Kim Petras speaks out on mass shooting at Colorado Springs Gay Bar

Melissa Etheridge will never forget the first time she walked into a gay bar.

She was 18 when she walked through the doors of a Boston nightclub called The Prelude in 1979. “It was scary,” the music icon tells me. “But the second time I walked in, I was like, ‘OK, my people. I’m at home.'”

I spoke to Etheridge on the American Music Awards carpet on Sunday afternoon. It hasn’t even been 24 hours since we learned the terrible news that a gunman killed five people and injured at least 25 others in a late night shooting at Club Q, an LGBTQ nightclub in Colorado Springs. , Colorado.

“My love goes out to all of my brothers and sisters in Colorado Springs,” Etheridge said. “This problem we have in our society – fear of others – is an epidemic and a disease. Saying that people who are different are to be feared created this kind of event.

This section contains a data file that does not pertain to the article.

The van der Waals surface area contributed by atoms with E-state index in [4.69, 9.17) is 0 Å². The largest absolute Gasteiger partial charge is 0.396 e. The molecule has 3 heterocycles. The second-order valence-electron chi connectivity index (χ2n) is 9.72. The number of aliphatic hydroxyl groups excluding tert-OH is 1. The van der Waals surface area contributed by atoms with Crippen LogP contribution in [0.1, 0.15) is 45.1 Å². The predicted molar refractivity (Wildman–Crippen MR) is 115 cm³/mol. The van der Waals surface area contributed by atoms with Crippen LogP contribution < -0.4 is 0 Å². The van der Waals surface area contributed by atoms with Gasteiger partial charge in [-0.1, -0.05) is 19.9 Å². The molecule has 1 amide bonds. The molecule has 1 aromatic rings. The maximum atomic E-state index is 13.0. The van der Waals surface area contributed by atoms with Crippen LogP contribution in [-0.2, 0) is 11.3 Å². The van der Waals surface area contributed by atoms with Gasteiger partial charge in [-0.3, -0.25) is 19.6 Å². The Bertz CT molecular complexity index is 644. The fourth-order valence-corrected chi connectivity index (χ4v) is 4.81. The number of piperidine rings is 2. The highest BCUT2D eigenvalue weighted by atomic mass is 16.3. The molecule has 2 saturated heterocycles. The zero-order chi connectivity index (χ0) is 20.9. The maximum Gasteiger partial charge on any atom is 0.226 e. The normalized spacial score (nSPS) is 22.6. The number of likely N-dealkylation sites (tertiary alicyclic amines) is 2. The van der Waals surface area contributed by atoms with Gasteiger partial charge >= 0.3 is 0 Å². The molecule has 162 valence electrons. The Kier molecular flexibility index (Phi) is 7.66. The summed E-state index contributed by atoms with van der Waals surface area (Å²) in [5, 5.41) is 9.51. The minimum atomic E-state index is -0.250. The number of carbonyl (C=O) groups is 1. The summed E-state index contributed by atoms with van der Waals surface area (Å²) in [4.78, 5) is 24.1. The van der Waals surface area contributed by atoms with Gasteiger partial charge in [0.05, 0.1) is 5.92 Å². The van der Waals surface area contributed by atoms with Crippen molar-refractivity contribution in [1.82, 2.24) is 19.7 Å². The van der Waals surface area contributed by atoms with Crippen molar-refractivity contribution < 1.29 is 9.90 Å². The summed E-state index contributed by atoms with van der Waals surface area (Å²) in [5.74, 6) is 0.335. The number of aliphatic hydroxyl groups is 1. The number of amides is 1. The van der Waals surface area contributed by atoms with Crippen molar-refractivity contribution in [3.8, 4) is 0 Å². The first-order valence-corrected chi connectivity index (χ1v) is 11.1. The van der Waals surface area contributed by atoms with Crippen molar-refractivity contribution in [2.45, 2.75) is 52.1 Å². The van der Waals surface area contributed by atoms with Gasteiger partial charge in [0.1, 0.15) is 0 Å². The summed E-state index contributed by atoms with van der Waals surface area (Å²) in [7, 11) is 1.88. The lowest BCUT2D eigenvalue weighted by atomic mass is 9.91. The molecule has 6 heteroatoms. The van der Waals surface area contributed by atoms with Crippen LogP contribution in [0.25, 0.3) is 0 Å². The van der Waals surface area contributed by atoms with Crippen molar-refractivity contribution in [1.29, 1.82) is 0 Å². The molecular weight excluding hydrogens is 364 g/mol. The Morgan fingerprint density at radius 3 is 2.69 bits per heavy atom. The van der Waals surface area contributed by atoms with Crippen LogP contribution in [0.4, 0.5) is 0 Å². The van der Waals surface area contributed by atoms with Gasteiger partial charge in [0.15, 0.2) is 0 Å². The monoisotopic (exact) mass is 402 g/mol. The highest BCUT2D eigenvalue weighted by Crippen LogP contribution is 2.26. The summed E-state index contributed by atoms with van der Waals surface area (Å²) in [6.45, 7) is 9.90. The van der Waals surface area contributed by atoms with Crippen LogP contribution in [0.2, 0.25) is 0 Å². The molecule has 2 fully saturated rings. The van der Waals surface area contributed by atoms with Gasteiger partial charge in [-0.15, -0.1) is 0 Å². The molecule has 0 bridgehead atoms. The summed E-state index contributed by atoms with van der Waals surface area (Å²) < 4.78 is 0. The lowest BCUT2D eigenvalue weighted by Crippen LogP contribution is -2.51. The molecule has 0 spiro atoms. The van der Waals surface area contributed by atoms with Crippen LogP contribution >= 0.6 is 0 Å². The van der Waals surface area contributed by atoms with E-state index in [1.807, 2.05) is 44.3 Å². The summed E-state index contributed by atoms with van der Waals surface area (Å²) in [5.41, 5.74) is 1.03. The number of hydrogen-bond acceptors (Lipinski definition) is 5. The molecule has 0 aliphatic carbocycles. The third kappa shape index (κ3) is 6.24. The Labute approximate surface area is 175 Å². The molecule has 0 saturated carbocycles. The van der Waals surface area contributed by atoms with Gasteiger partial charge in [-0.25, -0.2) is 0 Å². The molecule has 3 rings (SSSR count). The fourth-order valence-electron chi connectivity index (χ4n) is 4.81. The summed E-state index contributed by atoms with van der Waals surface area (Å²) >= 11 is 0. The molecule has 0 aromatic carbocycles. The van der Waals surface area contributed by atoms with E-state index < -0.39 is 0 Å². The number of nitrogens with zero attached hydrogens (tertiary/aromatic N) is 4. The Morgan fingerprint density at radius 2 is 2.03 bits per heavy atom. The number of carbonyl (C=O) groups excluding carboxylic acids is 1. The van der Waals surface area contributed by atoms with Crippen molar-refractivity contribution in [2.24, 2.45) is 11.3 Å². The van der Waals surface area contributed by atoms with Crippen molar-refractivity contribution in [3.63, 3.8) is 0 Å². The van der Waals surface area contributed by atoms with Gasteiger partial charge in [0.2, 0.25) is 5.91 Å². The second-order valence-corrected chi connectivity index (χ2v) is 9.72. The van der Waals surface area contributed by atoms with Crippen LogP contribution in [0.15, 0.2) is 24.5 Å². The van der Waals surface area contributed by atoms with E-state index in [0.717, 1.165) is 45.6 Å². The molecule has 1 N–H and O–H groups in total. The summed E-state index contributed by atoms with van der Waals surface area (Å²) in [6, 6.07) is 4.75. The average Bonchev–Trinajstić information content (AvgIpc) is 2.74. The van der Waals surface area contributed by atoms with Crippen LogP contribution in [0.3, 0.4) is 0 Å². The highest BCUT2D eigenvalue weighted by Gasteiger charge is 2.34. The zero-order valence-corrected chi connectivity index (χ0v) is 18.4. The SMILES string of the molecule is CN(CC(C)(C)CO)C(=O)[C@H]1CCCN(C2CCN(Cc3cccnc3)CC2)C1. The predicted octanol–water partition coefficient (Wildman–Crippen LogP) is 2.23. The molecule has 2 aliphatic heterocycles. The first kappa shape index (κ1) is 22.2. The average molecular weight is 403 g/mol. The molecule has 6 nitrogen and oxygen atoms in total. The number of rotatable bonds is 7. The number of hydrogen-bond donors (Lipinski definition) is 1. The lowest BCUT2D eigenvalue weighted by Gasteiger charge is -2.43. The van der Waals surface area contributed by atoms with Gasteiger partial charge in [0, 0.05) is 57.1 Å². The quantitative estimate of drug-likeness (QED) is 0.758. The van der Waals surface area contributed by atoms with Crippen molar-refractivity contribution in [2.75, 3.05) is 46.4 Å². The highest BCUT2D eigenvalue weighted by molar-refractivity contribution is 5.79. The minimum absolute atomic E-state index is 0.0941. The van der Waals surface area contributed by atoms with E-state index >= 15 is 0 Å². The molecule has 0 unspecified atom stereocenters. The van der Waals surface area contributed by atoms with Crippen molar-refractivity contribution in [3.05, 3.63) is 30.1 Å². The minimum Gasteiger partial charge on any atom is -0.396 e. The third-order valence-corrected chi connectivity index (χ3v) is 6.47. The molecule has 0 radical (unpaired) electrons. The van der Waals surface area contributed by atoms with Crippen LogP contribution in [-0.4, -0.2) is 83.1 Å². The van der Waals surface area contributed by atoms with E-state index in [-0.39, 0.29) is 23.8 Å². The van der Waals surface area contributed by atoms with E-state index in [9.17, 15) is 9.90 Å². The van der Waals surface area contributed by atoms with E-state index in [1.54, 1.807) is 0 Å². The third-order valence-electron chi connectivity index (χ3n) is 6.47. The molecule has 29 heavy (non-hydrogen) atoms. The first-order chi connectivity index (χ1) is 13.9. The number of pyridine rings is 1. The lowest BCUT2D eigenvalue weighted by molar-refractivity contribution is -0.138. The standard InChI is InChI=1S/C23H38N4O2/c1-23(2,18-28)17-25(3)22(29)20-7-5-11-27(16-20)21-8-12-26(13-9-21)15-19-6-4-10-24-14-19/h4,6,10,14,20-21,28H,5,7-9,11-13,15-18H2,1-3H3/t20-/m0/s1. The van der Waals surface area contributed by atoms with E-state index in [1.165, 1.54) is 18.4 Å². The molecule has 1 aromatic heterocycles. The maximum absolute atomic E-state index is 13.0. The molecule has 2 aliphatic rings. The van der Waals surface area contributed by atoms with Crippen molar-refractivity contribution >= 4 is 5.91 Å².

Kim Petras said she was first accepted into gay clubs. “I’m someone who’s needed gay clubs since I was a kid to feel at home anywhere and to hear the music I wanted to hear and be around people who see me for who I am,” he said. said the “Unholy” hitmaker. . “It was my safe place as a trans girl, as a teenager, as someone who didn’t fit in.”

Petras, who grew up in Germany and is now based in Los Angeles, called for stricter gun control in the United States. “The only place where I feel accepted and free is a gay club,” she said. “Something must be done.”

Dove Cameron, who identifies as queer, said she and her team had a group hug and a moment to honor the Colorado Springs victims before heading to the AMAs. “It’s incredibly fucked up. It’s incredibly disheartening. It’s depressing,” she said. “If you’re in the public eye, even if you’re not queer, you have to speak out, you have to say something because the public is likely to be influenced. There is a lot going on right now that is anti-queer. We all need to take a stand and stand with our queer friends and do our best to our community.

She added: “Queer visibility is more important than ever…it’s in a permanent state of importance because of the magnitude of our rights to be won right now.

About James K. Bonnette

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